As districts and schools around North Texas scramble to figure out how they’ll reopen next month, the Merrywood School in Duncanville is announcing it will permanently close its doors.
Owner Colleen FitzGerald called it a difficult decision, saying they’d hoped things would return to normal sooner than it appears that they will.
“When you can’t keep your children safe and your faculty safe, the possibility of something happening, you have to make the decision that’s best for them in the long run,” said Fitzgerald.
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The school, opened by FitzGerald’s mother Peggy Ogden and her aunt, back in 1961 has always prided itself on providing a traditional education.
“We are very much old school. We are textbook. We are pen and paper. We do not use electronics. We do not use technology,” said FitzGerald.
It’s one of the reasons she said parents choose the private pre-K through 6th grade school, but it’s also made it difficult to survive in a world where distance learning has become key.
And if they were to return in person in the fall, she said current CDC guidelines would be nearly impossible to implement among their youngest students.
“Just being able to send children to the restroom and it not be one at a time, hallways having to be one way, you can’t do that effectively with children this age. And many of our children are very young, so hugging their friends is just a normal thing,” said Fitzgerald.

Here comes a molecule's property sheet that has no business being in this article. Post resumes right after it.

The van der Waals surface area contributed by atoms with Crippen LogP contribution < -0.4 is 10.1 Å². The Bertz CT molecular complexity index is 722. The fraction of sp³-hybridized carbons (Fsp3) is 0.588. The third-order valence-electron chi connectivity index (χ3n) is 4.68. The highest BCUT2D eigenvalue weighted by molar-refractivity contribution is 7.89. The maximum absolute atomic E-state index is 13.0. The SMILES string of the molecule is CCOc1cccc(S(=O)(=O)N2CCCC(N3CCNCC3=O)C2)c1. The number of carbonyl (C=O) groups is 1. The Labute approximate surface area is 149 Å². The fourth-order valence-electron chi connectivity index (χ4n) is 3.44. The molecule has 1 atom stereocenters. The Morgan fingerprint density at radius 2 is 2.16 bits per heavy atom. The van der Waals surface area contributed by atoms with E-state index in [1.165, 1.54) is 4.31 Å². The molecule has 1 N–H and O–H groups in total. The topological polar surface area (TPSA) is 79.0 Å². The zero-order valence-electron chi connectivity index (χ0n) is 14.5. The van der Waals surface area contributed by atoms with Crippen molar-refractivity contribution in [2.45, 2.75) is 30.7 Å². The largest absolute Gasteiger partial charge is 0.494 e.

The end of Merrywood will also mean the end of its founder’s long teaching career.
Fitzgerald said at 94 years old, her mother was still in the classroom up until spring break when they took what they hoped would be a temporary break to allow COVID-19 cases to decline.
After opening the school for fun 59 years ago, Ogden made it her livelihood two years later when her husband died.
Through her tenure, she oversaw the move to a second location and the addition of several grades.
Many of her teachers remained with her for decades.
“She made a very, very decided covenant that she’d always do her best with Merrywood if it could be successful. And she’s upheld that,” said FitzGerald.
FitzGerald said her mother’s at peace with the decision to step away as the education field she devoted her life finds footing in its next chapter.
*Map locations are approximate, central locations for the city and are not meant to indicate where actual infected people live.